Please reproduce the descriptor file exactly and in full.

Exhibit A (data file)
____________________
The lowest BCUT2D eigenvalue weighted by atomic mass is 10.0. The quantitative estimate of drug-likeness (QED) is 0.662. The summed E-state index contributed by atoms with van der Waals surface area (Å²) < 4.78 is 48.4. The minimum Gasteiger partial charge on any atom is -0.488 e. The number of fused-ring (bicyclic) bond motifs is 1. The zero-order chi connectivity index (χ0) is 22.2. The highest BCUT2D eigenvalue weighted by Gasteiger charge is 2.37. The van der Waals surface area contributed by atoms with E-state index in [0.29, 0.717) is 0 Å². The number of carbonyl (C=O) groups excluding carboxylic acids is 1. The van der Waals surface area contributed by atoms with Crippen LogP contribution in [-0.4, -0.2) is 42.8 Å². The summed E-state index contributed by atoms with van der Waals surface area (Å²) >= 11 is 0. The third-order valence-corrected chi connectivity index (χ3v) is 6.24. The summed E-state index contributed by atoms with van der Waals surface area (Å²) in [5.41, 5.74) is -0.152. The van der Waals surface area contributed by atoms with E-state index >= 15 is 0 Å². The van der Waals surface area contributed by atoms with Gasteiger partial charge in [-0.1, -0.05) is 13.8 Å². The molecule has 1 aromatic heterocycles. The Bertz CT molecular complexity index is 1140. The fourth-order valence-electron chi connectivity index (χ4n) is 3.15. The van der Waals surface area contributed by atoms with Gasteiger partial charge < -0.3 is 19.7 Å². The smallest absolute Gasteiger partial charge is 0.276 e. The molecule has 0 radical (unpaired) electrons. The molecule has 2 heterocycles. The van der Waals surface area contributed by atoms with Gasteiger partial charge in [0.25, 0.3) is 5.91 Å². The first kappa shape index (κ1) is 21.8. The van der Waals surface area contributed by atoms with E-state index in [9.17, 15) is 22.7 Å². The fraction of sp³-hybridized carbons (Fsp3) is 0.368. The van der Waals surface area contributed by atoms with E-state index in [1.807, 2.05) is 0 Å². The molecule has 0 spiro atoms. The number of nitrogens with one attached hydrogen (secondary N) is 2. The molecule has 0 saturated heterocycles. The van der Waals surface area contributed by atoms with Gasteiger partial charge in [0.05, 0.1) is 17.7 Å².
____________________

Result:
The lowest BCUT2D eigenvalue weighted by atomic mass is 10.0. The quantitative estimate of drug-likeness (QED) is 0.662. The summed E-state index contributed by atoms with van der Waals surface area (Å²) < 4.78 is 48.4. The minimum Gasteiger partial charge on any atom is -0.488 e. The number of fused-ring (bicyclic) bond motifs is 1. The zero-order chi connectivity index (χ0) is 22.2. The highest BCUT2D eigenvalue weighted by Gasteiger charge is 2.37. The van der Waals surface area contributed by atoms with E-state index in [0.29, 0.717) is 0 Å². The number of carbonyl (C=O) groups excluding carboxylic acids is 1. The van der Waals surface area contributed by atoms with Crippen LogP contribution in [-0.4, -0.2) is 42.8 Å². The summed E-state index contributed by atoms with van der Waals surface area (Å²) >= 11 is 0. The third-order valence-corrected chi connectivity index (χ3v) is 6.24. The summed E-state index contributed by atoms with van der Waals surface area (Å²) in [5.41, 5.74) is -0.152. The van der Waals surface area contributed by atoms with E-state index >= 15 is 0 Å². The van der Waals surface area contributed by atoms with Gasteiger partial charge in [-0.1, -0.05) is 13.8 Å². The molecule has 1 aromatic heterocycles. The Bertz CT molecular complexity index is 1140. The fourth-order valence-electron chi connectivity index (χ4n) is 3.15. The van der Waals surface area contributed by atoms with Gasteiger partial charge < -0.3 is 19.7 Å². The smallest absolute Gasteiger partial charge is 0.276 e. The molecule has 0 radical (unpaired) electrons. The molecule has 2 heterocycles. The van der Waals surface area contributed by atoms with Gasteiger partial charge in [0.25, 0.3) is 5.91 Å². The first kappa shape index (κ1) is 21.8. The van der Waals surface area contributed by atoms with E-state index in [9.17, 15) is 22.7 Å². The fraction of sp³-hybridized carbons (Fsp3) is 0.368. The van der Waals surface area contributed by atoms with E-state index in [1.807, 2.05) is 0 Å². The molecule has 0 spiro atoms. The number of nitrogens with one attached hydrogen (secondary N) is 2. The molecule has 0 saturated heterocycles. The van der Waals surface area contributed by atoms with Gasteiger partial charge in [0.05, 0.1) is 17.7 Å².